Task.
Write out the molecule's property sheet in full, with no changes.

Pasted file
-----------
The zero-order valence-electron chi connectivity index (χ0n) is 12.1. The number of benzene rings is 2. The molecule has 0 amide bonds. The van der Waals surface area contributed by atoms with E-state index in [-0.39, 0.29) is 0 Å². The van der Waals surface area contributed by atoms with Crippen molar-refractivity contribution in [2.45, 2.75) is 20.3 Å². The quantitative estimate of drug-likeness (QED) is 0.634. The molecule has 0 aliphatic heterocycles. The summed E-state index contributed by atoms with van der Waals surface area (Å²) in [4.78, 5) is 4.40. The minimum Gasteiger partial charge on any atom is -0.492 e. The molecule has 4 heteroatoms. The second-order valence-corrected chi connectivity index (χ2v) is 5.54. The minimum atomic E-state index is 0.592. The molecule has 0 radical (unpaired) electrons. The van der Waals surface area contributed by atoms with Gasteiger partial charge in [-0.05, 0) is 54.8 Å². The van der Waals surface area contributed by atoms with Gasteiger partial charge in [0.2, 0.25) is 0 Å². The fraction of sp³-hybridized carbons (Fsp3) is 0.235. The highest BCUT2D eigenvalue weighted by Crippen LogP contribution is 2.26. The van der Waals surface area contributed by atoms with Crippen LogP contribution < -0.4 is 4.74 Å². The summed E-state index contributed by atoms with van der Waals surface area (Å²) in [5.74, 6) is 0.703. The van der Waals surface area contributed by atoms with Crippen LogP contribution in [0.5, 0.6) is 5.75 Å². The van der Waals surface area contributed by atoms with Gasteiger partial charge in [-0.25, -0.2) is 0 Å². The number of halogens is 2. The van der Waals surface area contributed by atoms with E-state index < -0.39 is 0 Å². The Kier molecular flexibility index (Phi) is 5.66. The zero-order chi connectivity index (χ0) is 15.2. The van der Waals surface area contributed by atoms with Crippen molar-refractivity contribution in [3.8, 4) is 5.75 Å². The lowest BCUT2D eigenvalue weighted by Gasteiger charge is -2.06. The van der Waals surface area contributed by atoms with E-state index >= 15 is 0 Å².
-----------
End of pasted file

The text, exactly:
The zero-order valence-electron chi connectivity index (χ0n) is 12.1. The number of benzene rings is 2. The molecule has 0 amide bonds. The van der Waals surface area contributed by atoms with E-state index in [-0.39, 0.29) is 0 Å². The van der Waals surface area contributed by atoms with Crippen molar-refractivity contribution in [2.45, 2.75) is 20.3 Å². The quantitative estimate of drug-likeness (QED) is 0.634. The molecule has 0 aliphatic heterocycles. The summed E-state index contributed by atoms with van der Waals surface area (Å²) in [4.78, 5) is 4.40. The minimum Gasteiger partial charge on any atom is -0.492 e. The molecule has 4 heteroatoms. The second-order valence-corrected chi connectivity index (χ2v) is 5.54. The minimum atomic E-state index is 0.592. The molecule has 0 radical (unpaired) electrons. The van der Waals surface area contributed by atoms with Gasteiger partial charge in [-0.05, 0) is 54.8 Å². The van der Waals surface area contributed by atoms with Gasteiger partial charge in [0.2, 0.25) is 0 Å². The fraction of sp³-hybridized carbons (Fsp3) is 0.235. The highest BCUT2D eigenvalue weighted by Crippen LogP contribution is 2.26. The van der Waals surface area contributed by atoms with Crippen LogP contribution < -0.4 is 4.74 Å². The summed E-state index contributed by atoms with van der Waals surface area (Å²) in [5.74, 6) is 0.703. The van der Waals surface area contributed by atoms with Crippen LogP contribution in [0.5, 0.6) is 5.75 Å². The van der Waals surface area contributed by atoms with Gasteiger partial charge in [-0.25, -0.2) is 0 Å². The number of halogens is 2. The van der Waals surface area contributed by atoms with E-state index < -0.39 is 0 Å². The Kier molecular flexibility index (Phi) is 5.66. The zero-order chi connectivity index (χ0) is 15.2. The van der Waals surface area contributed by atoms with Crippen molar-refractivity contribution in [3.8, 4) is 5.75 Å². The lowest BCUT2D eigenvalue weighted by Gasteiger charge is -2.06. The van der Waals surface area contributed by atoms with E-state index >= 15 is 0 Å².